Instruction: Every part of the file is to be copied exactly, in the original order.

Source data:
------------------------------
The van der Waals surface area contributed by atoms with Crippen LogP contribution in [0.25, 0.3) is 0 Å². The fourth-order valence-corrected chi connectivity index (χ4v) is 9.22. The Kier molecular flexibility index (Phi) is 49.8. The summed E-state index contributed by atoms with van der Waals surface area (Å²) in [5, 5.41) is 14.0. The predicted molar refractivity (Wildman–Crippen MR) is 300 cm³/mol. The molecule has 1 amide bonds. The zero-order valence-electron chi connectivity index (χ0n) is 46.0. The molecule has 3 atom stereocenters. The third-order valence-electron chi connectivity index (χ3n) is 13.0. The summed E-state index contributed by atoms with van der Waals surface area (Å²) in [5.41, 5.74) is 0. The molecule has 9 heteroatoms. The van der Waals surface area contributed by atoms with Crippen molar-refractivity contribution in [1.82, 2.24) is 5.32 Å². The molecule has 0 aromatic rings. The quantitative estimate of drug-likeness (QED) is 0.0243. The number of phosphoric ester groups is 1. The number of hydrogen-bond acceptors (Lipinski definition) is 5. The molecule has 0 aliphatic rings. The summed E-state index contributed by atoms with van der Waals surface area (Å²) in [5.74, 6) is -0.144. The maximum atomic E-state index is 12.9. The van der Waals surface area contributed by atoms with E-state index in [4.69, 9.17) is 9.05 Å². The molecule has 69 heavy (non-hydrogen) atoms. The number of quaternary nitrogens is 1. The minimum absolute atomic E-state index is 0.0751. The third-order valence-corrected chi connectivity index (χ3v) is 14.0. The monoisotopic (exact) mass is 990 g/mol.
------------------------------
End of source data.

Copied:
The van der Waals surface area contributed by atoms with Crippen LogP contribution in [0.25, 0.3) is 0 Å². The fourth-order valence-corrected chi connectivity index (χ4v) is 9.22. The Kier molecular flexibility index (Phi) is 49.8. The summed E-state index contributed by atoms with van der Waals surface area (Å²) in [5, 5.41) is 14.0. The predicted molar refractivity (Wildman–Crippen MR) is 300 cm³/mol. The molecule has 1 amide bonds. The zero-order valence-electron chi connectivity index (χ0n) is 46.0. The molecule has 3 atom stereocenters. The third-order valence-electron chi connectivity index (χ3n) is 13.0. The summed E-state index contributed by atoms with van der Waals surface area (Å²) in [5.41, 5.74) is 0. The molecule has 9 heteroatoms. The van der Waals surface area contributed by atoms with Crippen molar-refractivity contribution in [1.82, 2.24) is 5.32 Å². The molecule has 0 aromatic rings. The quantitative estimate of drug-likeness (QED) is 0.0243. The number of phosphoric ester groups is 1. The number of hydrogen-bond acceptors (Lipinski definition) is 5. The molecule has 0 aliphatic rings. The summed E-state index contributed by atoms with van der Waals surface area (Å²) in [5.74, 6) is -0.144. The maximum atomic E-state index is 12.9. The van der Waals surface area contributed by atoms with E-state index in [4.69, 9.17) is 9.05 Å². The molecule has 69 heavy (non-hydrogen) atoms. The number of quaternary nitrogens is 1. The minimum absolute atomic E-state index is 0.0751. The third-order valence-corrected chi connectivity index (χ3v) is 14.0. The monoisotopic (exact) mass is 990 g/mol.